TSA: We aren't looking for your weed, so don't let us find it

The Transportation Safety Administration has come out warning flyers that while its officers are not looking for marijuana or other drugs at checkpoints, they have to turn folks over to the law if they stumble across an illicit substance during security screening.

What are the details?

The agency issued a public service announcement on Instagram last month, saying, "Are we cool? We like to think we're cool. We want you to have a pleasant experience at the airport and arrive safely at your destination. But getting caught while trying to fly with marijuana or cannabis-infused products can really harsh your mellow."

"Let us be blunt," the message said, weaving in a little weed lingo, "TSA officers DO NOT search for marijuana or other illegal drugs. Our screening procedures are focused on security and detecting potential threats."

"But," the caption continued, "in the event a substance appears to be marijuana or a cannabis infused product, we're required by federal law to notify law enforcement. This includes items that are used for medicinal purposes."

Where did this come from?

While several states have legalized marijuana in various forms, the federal government still classifies the drug in the same category as heroin, LSD, and ecstasy, Forbes reported. Thus, the TSA is attempting to clear up confusion among toking travelers.

"There are all kinds of mixed messages being sent, but that's because we have mixed messages in the legal system," attorney and consultant David Bannard told Forbes. "We've got such a conflict right now between states that have legalized marijuana for either recreational or medical use and the federal requirements that continue to make it a Schedule I controlled substance."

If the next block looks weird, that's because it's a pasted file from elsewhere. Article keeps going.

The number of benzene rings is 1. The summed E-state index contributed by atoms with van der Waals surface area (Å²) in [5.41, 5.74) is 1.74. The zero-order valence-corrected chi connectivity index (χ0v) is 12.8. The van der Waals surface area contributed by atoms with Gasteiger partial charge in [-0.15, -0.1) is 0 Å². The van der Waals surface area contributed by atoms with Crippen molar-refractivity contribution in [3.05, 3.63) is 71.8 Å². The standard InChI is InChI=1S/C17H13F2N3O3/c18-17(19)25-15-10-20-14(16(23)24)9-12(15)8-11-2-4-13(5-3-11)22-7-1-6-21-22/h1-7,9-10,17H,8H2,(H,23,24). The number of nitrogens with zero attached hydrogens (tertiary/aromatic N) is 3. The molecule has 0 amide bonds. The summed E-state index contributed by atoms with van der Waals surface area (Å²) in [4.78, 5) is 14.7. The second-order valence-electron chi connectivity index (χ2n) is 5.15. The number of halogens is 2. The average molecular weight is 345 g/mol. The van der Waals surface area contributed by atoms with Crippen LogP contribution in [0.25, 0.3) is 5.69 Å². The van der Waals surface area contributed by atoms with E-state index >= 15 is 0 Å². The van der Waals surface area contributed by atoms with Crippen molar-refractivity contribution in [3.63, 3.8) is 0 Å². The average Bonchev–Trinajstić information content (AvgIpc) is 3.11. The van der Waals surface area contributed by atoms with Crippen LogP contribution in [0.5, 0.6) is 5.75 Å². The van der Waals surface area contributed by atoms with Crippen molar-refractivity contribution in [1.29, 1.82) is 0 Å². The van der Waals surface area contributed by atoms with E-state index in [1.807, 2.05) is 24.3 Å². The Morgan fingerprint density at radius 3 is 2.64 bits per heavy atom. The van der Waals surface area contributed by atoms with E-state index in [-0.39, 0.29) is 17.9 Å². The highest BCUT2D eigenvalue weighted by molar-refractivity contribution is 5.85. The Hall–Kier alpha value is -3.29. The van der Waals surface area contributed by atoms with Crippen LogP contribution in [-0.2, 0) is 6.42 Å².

Enforcement varies not only between jurisdictions but airport policies whenever a traveler is found with less than an ounce of pot. In some places, a person turned over to police for possession may or may not be arrested, issued a summons, or given the option to surrender their stash without punishment.

Some airports allow passengers to sail on through if they have an amount of pot within compliance of state law, while McCarran International Airport in Nevada prohibits possession of any marijuana — even though carrying less than an ounce is legal in the state. McCarran does, however, have "amnesty boxes," which are receptacles provided for travelers to voluntarily ditch their weed before going through security.

Regardless of the variances in rules between destinations, the TSA's policies are consistent. Agency spokeswoman Lorie Dankers told USA Today last year, "TSA's response to the discovery of marijuana is the same in every state and at every airport."
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